Most of Meb’s wealth is tied up in Cambria and in his research firm, The Idea Farm.
- These investments are part of the Get Rich portfolio.
Excluding these, Meb’s investments are split into three groups:
- Farmland (Stay Rich)
- 150+ private companies (Get Rich)
- a public investment portfolio
All you historians will recognize this allocation as approximating the 2,000-year-old Talmud portfolio that is spread equally across real assets, businesses, and “safe” reserves.
Meb’s public portfolio is basically in Cambria funds (Stay Rich).
I think it’s important to have skin in the game. If I don’t believe in Cambria’s funds enough to invest my own money here, why should anyone else? So, for better or worse, I invest all the public assets I can into funds I manage. Then, I leave it on autopilot.
Meb also has small allocations to coins, comics, cannabis and crypto.
Crypto falls into what I’d call the “regret minimization” bucket. I’m not really attracted to crypto as an asset class, but I’m willing to make an allocation in line with their market cap in the global market portfolio (about 0.05% currently) mainly to avoid regret if the space ever goes up in value 100x.
It’s been an interesting tour of Meb’s thought processes, but some work is required to translate this over for a UK private investor.
- We don’t all have our own funds to invest in (or a family farm, for that matter).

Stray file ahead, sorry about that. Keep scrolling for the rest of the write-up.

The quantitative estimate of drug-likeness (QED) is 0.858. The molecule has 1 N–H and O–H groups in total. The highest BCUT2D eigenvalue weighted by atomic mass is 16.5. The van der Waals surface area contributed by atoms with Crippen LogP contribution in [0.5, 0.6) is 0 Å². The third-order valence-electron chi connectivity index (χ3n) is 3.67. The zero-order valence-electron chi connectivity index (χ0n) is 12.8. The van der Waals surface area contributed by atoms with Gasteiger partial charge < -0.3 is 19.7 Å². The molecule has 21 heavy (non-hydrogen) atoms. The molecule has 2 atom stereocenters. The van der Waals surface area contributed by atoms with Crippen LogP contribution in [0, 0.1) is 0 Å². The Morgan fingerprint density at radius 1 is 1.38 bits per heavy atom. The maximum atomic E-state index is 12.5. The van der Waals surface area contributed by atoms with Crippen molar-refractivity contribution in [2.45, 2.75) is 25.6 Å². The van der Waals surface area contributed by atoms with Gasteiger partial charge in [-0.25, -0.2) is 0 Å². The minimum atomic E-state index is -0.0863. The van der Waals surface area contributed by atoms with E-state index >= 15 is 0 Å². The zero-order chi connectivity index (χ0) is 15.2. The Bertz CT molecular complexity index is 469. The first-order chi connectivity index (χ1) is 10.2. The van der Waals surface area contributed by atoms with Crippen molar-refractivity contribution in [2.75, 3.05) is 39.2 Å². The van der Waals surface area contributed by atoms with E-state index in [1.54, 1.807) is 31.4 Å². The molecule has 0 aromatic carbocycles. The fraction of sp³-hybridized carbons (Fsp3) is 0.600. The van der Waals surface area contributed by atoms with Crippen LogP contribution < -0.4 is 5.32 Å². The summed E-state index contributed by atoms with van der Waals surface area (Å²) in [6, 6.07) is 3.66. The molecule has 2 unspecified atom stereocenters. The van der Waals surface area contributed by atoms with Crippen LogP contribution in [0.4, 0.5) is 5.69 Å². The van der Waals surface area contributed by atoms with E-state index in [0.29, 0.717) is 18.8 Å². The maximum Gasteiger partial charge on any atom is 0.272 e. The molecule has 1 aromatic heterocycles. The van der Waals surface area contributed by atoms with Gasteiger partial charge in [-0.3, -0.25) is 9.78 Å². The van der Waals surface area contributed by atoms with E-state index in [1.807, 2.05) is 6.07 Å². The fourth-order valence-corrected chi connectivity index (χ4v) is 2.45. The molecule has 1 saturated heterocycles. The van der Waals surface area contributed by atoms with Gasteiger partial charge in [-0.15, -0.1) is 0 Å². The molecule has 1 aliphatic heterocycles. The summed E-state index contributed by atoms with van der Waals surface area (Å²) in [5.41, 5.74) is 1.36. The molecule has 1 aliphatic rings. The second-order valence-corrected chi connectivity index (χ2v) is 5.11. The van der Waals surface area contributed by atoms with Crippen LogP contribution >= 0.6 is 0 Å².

But while the particular funds he uses may be unavailable to us, many elements of his approach are reproducible.
Meb’s goal remains an ambitious one:
I prefer a moderate risk portfolio that targets higher returns than buy-and-hold with lower volatility and drawdowns.
The way he does this in his listed portfolio is “buy and trend”, which is another name for the Trinity portfolio.
- This is 50% trend and 50% value- and
The goal of these [trend] strategies is to reduce volatility and drawdowns, while still targeting similar returns to buy and hold with low correlation.
I am moving my own portfolio towards this kind of allocation.
- But in the absence of dedicated UK trend-following funds, my home-brew approach is developing slowly.
There’s also the issue of not knowing how much trend is optimal – estimates I have seen range from 10% to 50% of your listed portfolio (which translates to 5% to 27% for me).
- Meb uses 50% of 18%, so 9% (he would have a bit more but the options in his tax-sheltered accounts are limited).
I’m at the bottom of my target range right now, but I expect to move towards the middle over the next three to four years.
The nearest I come to Meb’s angel investment portfolio is VCTs, which are tax-advantaged in the UK.
- Historically they have made later-stage investments in more boring sectors, but the regulations are regularly tightened, and they move closer to angel investment every year.
I currently have a 2.5% allocation here, but this will increase to at least 5% over time.
- I don’t expect to come close to Meb’s 36%.
That’s it for today.
- Until next time.
Article credit to: https://the7circles.uk/get-rich-stay-rich/